Song and Dance Ensembles in Central European Militaries: The Spread, Transformation and Retreat of a Soviet Model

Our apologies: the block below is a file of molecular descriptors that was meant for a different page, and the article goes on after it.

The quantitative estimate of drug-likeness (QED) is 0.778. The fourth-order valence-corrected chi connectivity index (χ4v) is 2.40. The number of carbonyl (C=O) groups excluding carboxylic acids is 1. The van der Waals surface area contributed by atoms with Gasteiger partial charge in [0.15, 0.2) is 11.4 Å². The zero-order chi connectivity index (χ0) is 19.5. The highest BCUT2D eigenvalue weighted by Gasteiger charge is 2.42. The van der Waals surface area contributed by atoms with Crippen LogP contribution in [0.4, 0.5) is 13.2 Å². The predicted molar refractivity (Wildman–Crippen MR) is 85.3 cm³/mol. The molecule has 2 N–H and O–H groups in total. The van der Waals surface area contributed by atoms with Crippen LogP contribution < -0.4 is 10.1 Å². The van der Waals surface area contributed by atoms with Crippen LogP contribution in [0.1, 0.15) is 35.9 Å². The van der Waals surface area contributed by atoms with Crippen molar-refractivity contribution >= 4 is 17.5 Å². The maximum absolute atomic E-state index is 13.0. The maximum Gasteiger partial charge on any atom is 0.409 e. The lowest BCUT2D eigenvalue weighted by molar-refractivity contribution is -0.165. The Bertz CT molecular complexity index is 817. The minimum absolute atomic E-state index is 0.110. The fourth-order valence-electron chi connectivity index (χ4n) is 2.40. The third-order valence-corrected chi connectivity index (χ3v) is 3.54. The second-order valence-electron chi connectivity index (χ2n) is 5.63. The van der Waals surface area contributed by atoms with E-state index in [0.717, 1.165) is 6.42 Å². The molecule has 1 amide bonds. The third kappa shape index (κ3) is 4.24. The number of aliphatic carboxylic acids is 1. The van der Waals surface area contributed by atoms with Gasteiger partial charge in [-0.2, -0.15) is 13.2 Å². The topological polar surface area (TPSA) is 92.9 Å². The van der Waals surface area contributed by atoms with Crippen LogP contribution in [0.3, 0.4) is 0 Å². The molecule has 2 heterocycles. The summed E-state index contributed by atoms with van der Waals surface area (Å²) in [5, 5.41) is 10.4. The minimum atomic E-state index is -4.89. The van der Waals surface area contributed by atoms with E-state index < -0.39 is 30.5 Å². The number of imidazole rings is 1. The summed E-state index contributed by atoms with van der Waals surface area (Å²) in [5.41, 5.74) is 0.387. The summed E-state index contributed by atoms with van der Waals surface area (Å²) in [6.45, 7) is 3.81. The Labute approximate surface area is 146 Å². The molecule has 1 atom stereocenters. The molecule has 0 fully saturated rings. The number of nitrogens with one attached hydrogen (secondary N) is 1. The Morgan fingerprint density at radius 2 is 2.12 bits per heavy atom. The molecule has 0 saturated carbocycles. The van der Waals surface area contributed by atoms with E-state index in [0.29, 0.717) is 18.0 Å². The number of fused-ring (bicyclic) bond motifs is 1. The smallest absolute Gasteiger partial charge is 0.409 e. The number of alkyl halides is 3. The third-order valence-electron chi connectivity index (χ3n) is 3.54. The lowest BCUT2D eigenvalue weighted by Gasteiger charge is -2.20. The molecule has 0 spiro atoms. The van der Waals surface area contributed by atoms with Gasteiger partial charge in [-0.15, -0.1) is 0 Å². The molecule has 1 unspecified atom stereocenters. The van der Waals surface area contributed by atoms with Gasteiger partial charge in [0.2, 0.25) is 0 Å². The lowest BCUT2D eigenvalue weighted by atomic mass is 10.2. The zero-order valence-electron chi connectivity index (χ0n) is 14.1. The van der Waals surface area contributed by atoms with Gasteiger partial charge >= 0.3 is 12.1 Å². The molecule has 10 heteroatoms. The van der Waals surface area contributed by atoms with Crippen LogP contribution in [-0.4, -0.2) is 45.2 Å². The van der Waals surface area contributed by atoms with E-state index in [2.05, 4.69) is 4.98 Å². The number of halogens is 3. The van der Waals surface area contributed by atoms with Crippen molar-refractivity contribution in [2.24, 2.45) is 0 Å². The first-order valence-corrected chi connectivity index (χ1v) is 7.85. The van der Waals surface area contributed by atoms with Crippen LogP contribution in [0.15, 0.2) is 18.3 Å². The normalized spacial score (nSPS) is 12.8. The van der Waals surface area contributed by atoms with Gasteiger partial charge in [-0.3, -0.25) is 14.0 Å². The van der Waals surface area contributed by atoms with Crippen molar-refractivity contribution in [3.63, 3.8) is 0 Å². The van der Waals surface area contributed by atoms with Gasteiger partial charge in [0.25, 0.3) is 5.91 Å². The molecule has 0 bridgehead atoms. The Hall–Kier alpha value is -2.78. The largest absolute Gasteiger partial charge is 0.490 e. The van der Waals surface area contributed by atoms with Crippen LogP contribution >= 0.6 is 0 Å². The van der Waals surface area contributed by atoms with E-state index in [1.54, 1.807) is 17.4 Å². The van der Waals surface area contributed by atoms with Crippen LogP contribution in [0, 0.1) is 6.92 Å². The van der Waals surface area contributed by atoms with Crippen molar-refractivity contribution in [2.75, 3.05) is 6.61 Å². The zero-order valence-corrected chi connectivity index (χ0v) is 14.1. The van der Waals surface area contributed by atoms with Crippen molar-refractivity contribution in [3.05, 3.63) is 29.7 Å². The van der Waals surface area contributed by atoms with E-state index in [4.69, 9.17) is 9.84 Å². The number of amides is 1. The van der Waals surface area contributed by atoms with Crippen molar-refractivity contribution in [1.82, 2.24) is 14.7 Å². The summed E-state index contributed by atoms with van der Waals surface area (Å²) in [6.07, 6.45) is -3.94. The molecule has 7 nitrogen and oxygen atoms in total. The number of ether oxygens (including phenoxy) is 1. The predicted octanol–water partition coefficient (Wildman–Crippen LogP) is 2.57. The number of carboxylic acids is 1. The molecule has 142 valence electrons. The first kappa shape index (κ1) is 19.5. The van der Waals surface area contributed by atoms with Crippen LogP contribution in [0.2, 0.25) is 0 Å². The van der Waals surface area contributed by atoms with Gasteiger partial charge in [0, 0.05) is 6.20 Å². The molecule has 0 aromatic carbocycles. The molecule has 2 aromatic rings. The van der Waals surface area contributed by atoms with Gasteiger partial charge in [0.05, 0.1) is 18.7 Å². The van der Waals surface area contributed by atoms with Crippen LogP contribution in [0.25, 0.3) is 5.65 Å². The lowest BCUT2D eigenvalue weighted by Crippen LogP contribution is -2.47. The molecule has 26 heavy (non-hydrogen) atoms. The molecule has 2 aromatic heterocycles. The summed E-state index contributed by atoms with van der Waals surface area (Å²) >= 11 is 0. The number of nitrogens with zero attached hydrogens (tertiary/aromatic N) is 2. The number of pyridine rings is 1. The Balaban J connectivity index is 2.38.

Using the examples of Czechoslovakia, East Germany and Poland, this article explores the professional song and dance ensembles of the socialist militaries as a transnational phenomenon that spread in these countries after World War II. The institution of the song and dance ensemble originated in the Soviet Union, and the Central European states made wide use of it, adapting the Soviet model to the national conditions. Within the specific context of the socialist military these ensembles had to strike a balance between artistic needs, political requirements and military utilitarianism. No matter how uncomfortable such a position was, the ensembles were supported as hallmarks of the socialist militaries and as projections of their identities, which in turn resulted in their lack of legitimacy when the state socialist regimes collapsed in 1989.